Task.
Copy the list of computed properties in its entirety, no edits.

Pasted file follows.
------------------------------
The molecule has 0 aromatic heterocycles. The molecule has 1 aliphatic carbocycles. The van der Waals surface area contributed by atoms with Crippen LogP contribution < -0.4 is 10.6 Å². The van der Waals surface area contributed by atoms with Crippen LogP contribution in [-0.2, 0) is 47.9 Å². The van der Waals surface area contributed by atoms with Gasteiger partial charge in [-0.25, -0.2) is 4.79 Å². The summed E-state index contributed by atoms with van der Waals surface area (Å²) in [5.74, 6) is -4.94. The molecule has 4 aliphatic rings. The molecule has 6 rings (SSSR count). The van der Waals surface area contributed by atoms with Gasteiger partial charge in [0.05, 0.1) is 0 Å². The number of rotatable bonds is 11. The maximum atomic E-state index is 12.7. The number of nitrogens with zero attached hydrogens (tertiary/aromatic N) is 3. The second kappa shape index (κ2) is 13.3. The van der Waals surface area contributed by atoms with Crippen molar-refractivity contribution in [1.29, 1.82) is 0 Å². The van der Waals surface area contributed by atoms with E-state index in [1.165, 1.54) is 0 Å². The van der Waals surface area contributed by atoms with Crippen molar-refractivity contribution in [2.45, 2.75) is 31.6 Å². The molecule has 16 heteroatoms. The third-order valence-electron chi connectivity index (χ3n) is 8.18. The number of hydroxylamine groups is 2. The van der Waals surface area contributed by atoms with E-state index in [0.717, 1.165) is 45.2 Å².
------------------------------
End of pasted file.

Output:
The molecule has 0 aromatic heterocycles. The molecule has 1 aliphatic carbocycles. The van der Waals surface area contributed by atoms with Crippen LogP contribution < -0.4 is 10.6 Å². The van der Waals surface area contributed by atoms with Crippen LogP contribution in [-0.2, 0) is 47.9 Å². The van der Waals surface area contributed by atoms with Gasteiger partial charge in [-0.25, -0.2) is 4.79 Å². The summed E-state index contributed by atoms with van der Waals surface area (Å²) in [5.74, 6) is -4.94. The molecule has 4 aliphatic rings. The molecule has 6 rings (SSSR count). The van der Waals surface area contributed by atoms with Gasteiger partial charge in [0.05, 0.1) is 0 Å². The number of rotatable bonds is 11. The maximum atomic E-state index is 12.7. The number of nitrogens with zero attached hydrogens (tertiary/aromatic N) is 3. The second kappa shape index (κ2) is 13.3. The van der Waals surface area contributed by atoms with Crippen molar-refractivity contribution in [1.29, 1.82) is 0 Å². The van der Waals surface area contributed by atoms with E-state index in [1.165, 1.54) is 0 Å². The van der Waals surface area contributed by atoms with Crippen molar-refractivity contribution in [2.45, 2.75) is 31.6 Å². The molecule has 16 heteroatoms. The third-order valence-electron chi connectivity index (χ3n) is 8.18. The number of hydroxylamine groups is 2. The van der Waals surface area contributed by atoms with E-state index in [0.717, 1.165) is 45.2 Å².